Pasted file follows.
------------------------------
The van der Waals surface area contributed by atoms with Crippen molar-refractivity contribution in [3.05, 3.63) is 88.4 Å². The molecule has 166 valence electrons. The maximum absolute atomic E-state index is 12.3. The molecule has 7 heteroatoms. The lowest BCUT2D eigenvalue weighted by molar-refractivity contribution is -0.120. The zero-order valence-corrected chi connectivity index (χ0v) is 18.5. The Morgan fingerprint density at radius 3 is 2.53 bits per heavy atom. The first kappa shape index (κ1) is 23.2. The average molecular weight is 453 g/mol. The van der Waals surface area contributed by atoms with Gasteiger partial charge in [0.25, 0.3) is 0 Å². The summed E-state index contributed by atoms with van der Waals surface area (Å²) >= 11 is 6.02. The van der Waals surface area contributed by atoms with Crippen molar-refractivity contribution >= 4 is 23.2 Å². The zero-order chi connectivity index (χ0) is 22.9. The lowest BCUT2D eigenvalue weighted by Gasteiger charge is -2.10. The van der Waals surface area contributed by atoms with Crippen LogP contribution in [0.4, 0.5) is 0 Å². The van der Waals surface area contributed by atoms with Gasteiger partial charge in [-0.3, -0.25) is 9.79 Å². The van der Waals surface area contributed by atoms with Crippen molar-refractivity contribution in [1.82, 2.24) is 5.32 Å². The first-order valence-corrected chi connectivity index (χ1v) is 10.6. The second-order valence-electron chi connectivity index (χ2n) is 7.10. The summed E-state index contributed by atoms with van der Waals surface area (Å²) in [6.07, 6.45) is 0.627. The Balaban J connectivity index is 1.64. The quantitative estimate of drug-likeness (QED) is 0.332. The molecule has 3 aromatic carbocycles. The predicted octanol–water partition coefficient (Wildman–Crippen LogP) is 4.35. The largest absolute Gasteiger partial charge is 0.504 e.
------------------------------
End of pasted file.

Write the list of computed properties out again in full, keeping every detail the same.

The van der Waals surface area contributed by atoms with Crippen molar-refractivity contribution in [3.05, 3.63) is 88.4 Å². The molecule has 166 valence electrons. The maximum absolute atomic E-state index is 12.3. The molecule has 7 heteroatoms. The lowest BCUT2D eigenvalue weighted by molar-refractivity contribution is -0.120. The zero-order valence-corrected chi connectivity index (χ0v) is 18.5. The Morgan fingerprint density at radius 3 is 2.53 bits per heavy atom. The first kappa shape index (κ1) is 23.2. The average molecular weight is 453 g/mol. The van der Waals surface area contributed by atoms with Gasteiger partial charge in [0.25, 0.3) is 0 Å². The summed E-state index contributed by atoms with van der Waals surface area (Å²) >= 11 is 6.02. The van der Waals surface area contributed by atoms with Crippen molar-refractivity contribution >= 4 is 23.2 Å². The zero-order chi connectivity index (χ0) is 22.9. The lowest BCUT2D eigenvalue weighted by Gasteiger charge is -2.10. The van der Waals surface area contributed by atoms with Crippen LogP contribution in [0.4, 0.5) is 0 Å². The van der Waals surface area contributed by atoms with Gasteiger partial charge in [-0.3, -0.25) is 9.79 Å². The van der Waals surface area contributed by atoms with Crippen molar-refractivity contribution in [1.82, 2.24) is 5.32 Å². The first-order valence-corrected chi connectivity index (χ1v) is 10.6. The second-order valence-electron chi connectivity index (χ2n) is 7.10. The summed E-state index contributed by atoms with van der Waals surface area (Å²) in [6.07, 6.45) is 0.627. The Balaban J connectivity index is 1.64. The quantitative estimate of drug-likeness (QED) is 0.332. The molecule has 3 aromatic carbocycles. The predicted octanol–water partition coefficient (Wildman–Crippen LogP) is 4.35. The largest absolute Gasteiger partial charge is 0.504 e.